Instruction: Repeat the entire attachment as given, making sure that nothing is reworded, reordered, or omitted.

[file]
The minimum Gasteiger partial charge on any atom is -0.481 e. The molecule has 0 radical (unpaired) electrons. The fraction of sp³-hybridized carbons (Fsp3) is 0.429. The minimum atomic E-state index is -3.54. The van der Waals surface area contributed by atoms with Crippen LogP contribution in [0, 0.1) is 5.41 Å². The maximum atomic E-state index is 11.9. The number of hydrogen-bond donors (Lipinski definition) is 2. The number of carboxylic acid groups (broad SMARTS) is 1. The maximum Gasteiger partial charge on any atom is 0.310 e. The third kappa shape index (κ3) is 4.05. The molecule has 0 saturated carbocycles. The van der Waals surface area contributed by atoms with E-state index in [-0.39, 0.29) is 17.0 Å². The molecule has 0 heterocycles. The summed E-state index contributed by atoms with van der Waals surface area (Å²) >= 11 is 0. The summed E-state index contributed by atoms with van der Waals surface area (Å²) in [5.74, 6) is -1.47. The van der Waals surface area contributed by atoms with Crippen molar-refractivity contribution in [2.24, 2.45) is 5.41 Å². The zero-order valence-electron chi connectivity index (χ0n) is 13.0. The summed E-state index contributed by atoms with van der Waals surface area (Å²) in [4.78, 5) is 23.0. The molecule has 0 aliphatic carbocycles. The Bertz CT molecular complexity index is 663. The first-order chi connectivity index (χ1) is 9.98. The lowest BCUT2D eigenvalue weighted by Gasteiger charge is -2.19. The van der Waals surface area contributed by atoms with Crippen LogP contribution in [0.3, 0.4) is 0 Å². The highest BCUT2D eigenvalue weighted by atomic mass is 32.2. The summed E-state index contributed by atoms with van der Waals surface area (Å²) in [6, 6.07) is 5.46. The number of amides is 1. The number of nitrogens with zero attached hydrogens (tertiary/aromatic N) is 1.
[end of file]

The minimum Gasteiger partial charge on any atom is -0.481 e. The molecule has 0 radical (unpaired) electrons. The fraction of sp³-hybridized carbons (Fsp3) is 0.429. The minimum atomic E-state index is -3.54. The van der Waals surface area contributed by atoms with Crippen LogP contribution in [0, 0.1) is 5.41 Å². The maximum atomic E-state index is 11.9. The number of hydrogen-bond donors (Lipinski definition) is 2. The number of carboxylic acid groups (broad SMARTS) is 1. The maximum Gasteiger partial charge on any atom is 0.310 e. The third kappa shape index (κ3) is 4.05. The molecule has 0 saturated carbocycles. The van der Waals surface area contributed by atoms with E-state index in [-0.39, 0.29) is 17.0 Å². The molecule has 0 heterocycles. The summed E-state index contributed by atoms with van der Waals surface area (Å²) >= 11 is 0. The summed E-state index contributed by atoms with van der Waals surface area (Å²) in [5.74, 6) is -1.47. The van der Waals surface area contributed by atoms with Crippen molar-refractivity contribution in [2.24, 2.45) is 5.41 Å². The zero-order valence-electron chi connectivity index (χ0n) is 13.0. The summed E-state index contributed by atoms with van der Waals surface area (Å²) in [4.78, 5) is 23.0. The molecule has 0 aliphatic carbocycles. The Bertz CT molecular complexity index is 663. The first-order chi connectivity index (χ1) is 9.98. The lowest BCUT2D eigenvalue weighted by Gasteiger charge is -2.19. The van der Waals surface area contributed by atoms with Crippen LogP contribution in [0.3, 0.4) is 0 Å². The highest BCUT2D eigenvalue weighted by atomic mass is 32.2. The summed E-state index contributed by atoms with van der Waals surface area (Å²) in [6, 6.07) is 5.46. The number of amides is 1. The number of nitrogens with zero attached hydrogens (tertiary/aromatic N) is 1.